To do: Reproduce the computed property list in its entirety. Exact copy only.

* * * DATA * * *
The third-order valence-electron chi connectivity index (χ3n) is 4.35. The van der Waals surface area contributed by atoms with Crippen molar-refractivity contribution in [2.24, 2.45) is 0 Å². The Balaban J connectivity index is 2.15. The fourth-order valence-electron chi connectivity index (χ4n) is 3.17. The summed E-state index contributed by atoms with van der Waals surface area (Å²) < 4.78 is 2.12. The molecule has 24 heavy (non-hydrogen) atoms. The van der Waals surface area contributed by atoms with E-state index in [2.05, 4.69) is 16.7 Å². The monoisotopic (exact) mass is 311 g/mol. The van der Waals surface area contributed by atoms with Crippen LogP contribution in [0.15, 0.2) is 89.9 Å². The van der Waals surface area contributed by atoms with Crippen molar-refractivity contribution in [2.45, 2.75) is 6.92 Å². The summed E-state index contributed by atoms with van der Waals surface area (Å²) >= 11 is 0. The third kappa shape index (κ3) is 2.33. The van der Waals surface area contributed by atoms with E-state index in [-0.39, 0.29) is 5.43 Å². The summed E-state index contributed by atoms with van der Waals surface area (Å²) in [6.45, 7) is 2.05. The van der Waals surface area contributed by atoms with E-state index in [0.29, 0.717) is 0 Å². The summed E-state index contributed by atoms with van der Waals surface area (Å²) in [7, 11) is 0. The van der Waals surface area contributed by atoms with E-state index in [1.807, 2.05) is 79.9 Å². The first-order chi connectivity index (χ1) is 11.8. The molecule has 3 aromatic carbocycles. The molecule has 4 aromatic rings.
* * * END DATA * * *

The third-order valence-electron chi connectivity index (χ3n) is 4.35. The van der Waals surface area contributed by atoms with Crippen molar-refractivity contribution in [2.24, 2.45) is 0 Å². The Balaban J connectivity index is 2.15. The fourth-order valence-electron chi connectivity index (χ4n) is 3.17. The summed E-state index contributed by atoms with van der Waals surface area (Å²) < 4.78 is 2.12. The molecule has 24 heavy (non-hydrogen) atoms. The van der Waals surface area contributed by atoms with E-state index in [2.05, 4.69) is 16.7 Å². The monoisotopic (exact) mass is 311 g/mol. The van der Waals surface area contributed by atoms with Crippen LogP contribution in [0.15, 0.2) is 89.9 Å². The van der Waals surface area contributed by atoms with Crippen molar-refractivity contribution in [2.45, 2.75) is 6.92 Å². The summed E-state index contributed by atoms with van der Waals surface area (Å²) >= 11 is 0. The third kappa shape index (κ3) is 2.33. The van der Waals surface area contributed by atoms with E-state index in [-0.39, 0.29) is 5.43 Å². The summed E-state index contributed by atoms with van der Waals surface area (Å²) in [6.45, 7) is 2.05. The van der Waals surface area contributed by atoms with E-state index in [0.29, 0.717) is 0 Å². The summed E-state index contributed by atoms with van der Waals surface area (Å²) in [7, 11) is 0. The van der Waals surface area contributed by atoms with E-state index in [1.807, 2.05) is 79.9 Å². The first-order chi connectivity index (χ1) is 11.8. The molecule has 3 aromatic carbocycles. The molecule has 4 aromatic rings.